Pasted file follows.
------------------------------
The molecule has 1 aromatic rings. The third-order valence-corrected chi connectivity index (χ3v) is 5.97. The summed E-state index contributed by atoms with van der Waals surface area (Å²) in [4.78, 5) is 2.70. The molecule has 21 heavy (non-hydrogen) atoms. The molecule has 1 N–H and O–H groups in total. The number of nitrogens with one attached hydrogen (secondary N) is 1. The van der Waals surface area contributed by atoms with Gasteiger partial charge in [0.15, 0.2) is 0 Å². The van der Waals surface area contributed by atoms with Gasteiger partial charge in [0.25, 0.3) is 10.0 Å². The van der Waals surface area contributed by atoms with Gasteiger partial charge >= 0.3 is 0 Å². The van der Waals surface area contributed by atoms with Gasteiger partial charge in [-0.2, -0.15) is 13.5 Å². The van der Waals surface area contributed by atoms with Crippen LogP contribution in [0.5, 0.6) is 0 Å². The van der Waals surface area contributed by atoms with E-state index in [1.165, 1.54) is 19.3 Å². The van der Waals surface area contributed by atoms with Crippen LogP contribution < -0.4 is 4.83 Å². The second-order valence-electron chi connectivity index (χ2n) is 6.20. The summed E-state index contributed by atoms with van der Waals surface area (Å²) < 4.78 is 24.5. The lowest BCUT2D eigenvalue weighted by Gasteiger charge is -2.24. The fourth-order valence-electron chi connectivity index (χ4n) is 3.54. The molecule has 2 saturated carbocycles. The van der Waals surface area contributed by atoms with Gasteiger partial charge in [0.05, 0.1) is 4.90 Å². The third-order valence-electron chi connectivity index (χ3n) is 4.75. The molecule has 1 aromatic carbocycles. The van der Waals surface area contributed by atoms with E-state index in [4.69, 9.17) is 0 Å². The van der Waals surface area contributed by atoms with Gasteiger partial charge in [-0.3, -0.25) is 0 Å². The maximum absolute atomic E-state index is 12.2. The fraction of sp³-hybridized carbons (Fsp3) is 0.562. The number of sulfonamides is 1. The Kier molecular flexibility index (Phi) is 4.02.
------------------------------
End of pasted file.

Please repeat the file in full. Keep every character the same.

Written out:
The molecule has 1 aromatic rings. The third-order valence-corrected chi connectivity index (χ3v) is 5.97. The summed E-state index contributed by atoms with van der Waals surface area (Å²) in [4.78, 5) is 2.70. The molecule has 21 heavy (non-hydrogen) atoms. The molecule has 1 N–H and O–H groups in total. The number of nitrogens with one attached hydrogen (secondary N) is 1. The van der Waals surface area contributed by atoms with Gasteiger partial charge in [0.15, 0.2) is 0 Å². The van der Waals surface area contributed by atoms with Gasteiger partial charge in [0.25, 0.3) is 10.0 Å². The van der Waals surface area contributed by atoms with Gasteiger partial charge >= 0.3 is 0 Å². The van der Waals surface area contributed by atoms with Gasteiger partial charge in [-0.2, -0.15) is 13.5 Å². The van der Waals surface area contributed by atoms with Crippen LogP contribution in [0.5, 0.6) is 0 Å². The van der Waals surface area contributed by atoms with E-state index in [1.165, 1.54) is 19.3 Å². The van der Waals surface area contributed by atoms with Crippen LogP contribution < -0.4 is 4.83 Å². The second-order valence-electron chi connectivity index (χ2n) is 6.20. The summed E-state index contributed by atoms with van der Waals surface area (Å²) < 4.78 is 24.5. The lowest BCUT2D eigenvalue weighted by Gasteiger charge is -2.24. The fourth-order valence-electron chi connectivity index (χ4n) is 3.54. The molecule has 2 saturated carbocycles. The van der Waals surface area contributed by atoms with Gasteiger partial charge in [0.05, 0.1) is 4.90 Å². The third-order valence-electron chi connectivity index (χ3n) is 4.75. The molecule has 1 aromatic carbocycles. The van der Waals surface area contributed by atoms with E-state index in [4.69, 9.17) is 0 Å². The van der Waals surface area contributed by atoms with Gasteiger partial charge in [-0.3, -0.25) is 0 Å². The maximum absolute atomic E-state index is 12.2. The fraction of sp³-hybridized carbons (Fsp3) is 0.562. The number of sulfonamides is 1. The Kier molecular flexibility index (Phi) is 4.02.